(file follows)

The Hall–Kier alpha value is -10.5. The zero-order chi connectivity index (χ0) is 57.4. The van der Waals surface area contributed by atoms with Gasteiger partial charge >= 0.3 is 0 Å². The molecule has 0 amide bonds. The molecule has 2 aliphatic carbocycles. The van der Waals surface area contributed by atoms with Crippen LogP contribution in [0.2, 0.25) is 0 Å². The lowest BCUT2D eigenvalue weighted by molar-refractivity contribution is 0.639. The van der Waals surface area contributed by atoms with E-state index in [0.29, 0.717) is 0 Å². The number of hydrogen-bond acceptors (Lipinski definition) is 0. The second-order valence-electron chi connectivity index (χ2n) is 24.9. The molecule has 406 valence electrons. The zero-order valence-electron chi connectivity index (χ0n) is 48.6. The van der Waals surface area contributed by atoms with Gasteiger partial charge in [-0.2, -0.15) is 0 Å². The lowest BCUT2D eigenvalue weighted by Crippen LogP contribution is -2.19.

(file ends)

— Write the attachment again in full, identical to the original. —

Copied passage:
The Hall–Kier alpha value is -10.5. The zero-order chi connectivity index (χ0) is 57.4. The van der Waals surface area contributed by atoms with Gasteiger partial charge >= 0.3 is 0 Å². The molecule has 0 amide bonds. The molecule has 2 aliphatic carbocycles. The van der Waals surface area contributed by atoms with Crippen LogP contribution in [0.2, 0.25) is 0 Å². The lowest BCUT2D eigenvalue weighted by molar-refractivity contribution is 0.639. The van der Waals surface area contributed by atoms with E-state index in [0.29, 0.717) is 0 Å². The number of hydrogen-bond acceptors (Lipinski definition) is 0. The second-order valence-electron chi connectivity index (χ2n) is 24.9. The molecule has 406 valence electrons. The zero-order valence-electron chi connectivity index (χ0n) is 48.6. The van der Waals surface area contributed by atoms with Gasteiger partial charge in [-0.2, -0.15) is 0 Å². The lowest BCUT2D eigenvalue weighted by Crippen LogP contribution is -2.19.